Fatherly’s Letters to Boys project offers boys (and the men raising them) guidance in the form of heartfelt advice given generously by great men who show us how to take that crucial first step in confronting seemingly unsolvable issues — by offering honest words. Read all the letters here, or share your own.
When I was your age, I was forced to find my own path. I left home — the family sailboat in Tahiti— after a big argument with my father. I moved to Hawaii and lived on my own, working on a dive boat as a deckhand to make ends meet while I finished high school. Leaving Tahiti for Hawaii was tough. I cried myself to sleep the first three nights. I was alone in the world and scared. I was also learning I was an individual with great freedom who could make my own way. My journey into manhood had begun.
After I finished high school, I joined the SEALs as a young man who had learned responsibility but also great freedom. The Navy taught me something new: to be part of a team. I learned my own life was no longer as important as my fellow SEALs. I would lay my life down for them, and they me — giving up one man’s freedom for the freedom of many. It was a lesson that came naturally to me. When facing the brotherhood of the SEAL community, I found purpose. That brotherhood, and the idea of sacrificing oneself for the greater good, is something I believe in strongly to this day. I have tried to mold my life around these values. You were born when I was doing my second combat tour in Afghanistan, shortly after the terrorist attacks of 9/11. I would come back from that deployment a changed person, and more compassionate for seeing the callousness and coldness of war. I found hope in seeing you for the first time, a 4-month-old beautiful baby boy. My son. Looking at you I knew I was now part of another team more important than myself, another team I would lay down my life for: My family.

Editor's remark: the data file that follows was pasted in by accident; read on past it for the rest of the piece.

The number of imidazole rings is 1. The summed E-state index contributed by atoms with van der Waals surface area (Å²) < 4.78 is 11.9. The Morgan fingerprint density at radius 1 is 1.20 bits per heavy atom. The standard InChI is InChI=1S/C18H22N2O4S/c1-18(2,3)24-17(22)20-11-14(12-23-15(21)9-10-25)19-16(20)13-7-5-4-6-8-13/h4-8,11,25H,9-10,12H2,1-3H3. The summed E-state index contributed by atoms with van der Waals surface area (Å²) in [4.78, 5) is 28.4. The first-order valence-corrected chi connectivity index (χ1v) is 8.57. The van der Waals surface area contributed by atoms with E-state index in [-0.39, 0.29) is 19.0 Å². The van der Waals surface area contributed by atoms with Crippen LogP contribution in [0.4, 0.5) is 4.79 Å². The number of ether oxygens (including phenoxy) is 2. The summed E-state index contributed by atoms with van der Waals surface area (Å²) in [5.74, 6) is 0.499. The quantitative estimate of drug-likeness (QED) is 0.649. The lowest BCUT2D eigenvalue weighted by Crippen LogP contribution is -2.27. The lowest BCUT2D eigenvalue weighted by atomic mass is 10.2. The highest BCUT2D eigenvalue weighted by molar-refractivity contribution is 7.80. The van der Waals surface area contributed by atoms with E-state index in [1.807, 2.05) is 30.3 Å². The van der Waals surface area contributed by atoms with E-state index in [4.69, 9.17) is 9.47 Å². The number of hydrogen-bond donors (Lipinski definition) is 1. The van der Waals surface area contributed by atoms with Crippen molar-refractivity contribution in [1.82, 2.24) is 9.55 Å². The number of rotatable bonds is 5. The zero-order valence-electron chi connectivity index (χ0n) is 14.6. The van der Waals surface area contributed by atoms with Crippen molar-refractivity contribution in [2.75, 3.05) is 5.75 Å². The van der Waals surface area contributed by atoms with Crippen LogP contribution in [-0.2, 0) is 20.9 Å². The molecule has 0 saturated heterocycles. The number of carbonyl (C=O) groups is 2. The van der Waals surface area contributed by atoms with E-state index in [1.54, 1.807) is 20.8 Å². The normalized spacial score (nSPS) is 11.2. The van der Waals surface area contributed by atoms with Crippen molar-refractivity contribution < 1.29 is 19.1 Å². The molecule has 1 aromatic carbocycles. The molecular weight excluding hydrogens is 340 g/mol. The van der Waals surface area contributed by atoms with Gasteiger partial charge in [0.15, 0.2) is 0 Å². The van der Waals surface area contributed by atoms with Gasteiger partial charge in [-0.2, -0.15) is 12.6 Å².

Once I left the SEALs and came home to my family, I had to find myself again. The same group that embraced me was lost to me. The brotherhood is a thing that only exists when you’re on the inside. When you become part of a group that has your back day in and day out, it’s hard to cope without them. Once you’re gone, it’s easy to feel lost, unmoored. When you’re a Navy SEAL, part of such a powerful brotherhood, it’s easy to forget that you’re still an individual — a human being subject to weaknesses and the personal liabilities of ordinary men.
Losses are harder when you’re on your own. When I lost my first business, it was tough. Then your mom and I parted ways, and soon after, I lost my best friend and former teammate, your uncle Glen, in Benghazi, Libya. All the grief came crashing down like a massive tidal wave. For a moment, I was alone again.
Fortunately, I was able to find strength in you, my new mission. Your mom and I choose our kids over our own self-interests, and we made a decision to love you guys and raise you as co-parents.
Believe in the Best Men Can Be
You’re 17 now and have accomplished a lot — in school and through the volunteer work you’ve done and the example you set for your siblings. When you were named an Academic All-American for your GPA and your speech- and debate-tournament wins this year, it was an amazing thing to witness as your father. You’re becoming your own individual, without having to be flung from the nest as I was as a young man. As you continue to make your way in the world, to find camaraderie as strong as what I found in the SEALs and in our family, I want you to remember:
Believe in yourself, understand yourself, keep your individuality, do what you’re passionate about, find diverse and interesting friends, live life to the fullest, remember it’s harder to be kind than cruel sometimes, and lastly, reach as high as you can for your dreams. And if you fall, we’ll always be here to catch you.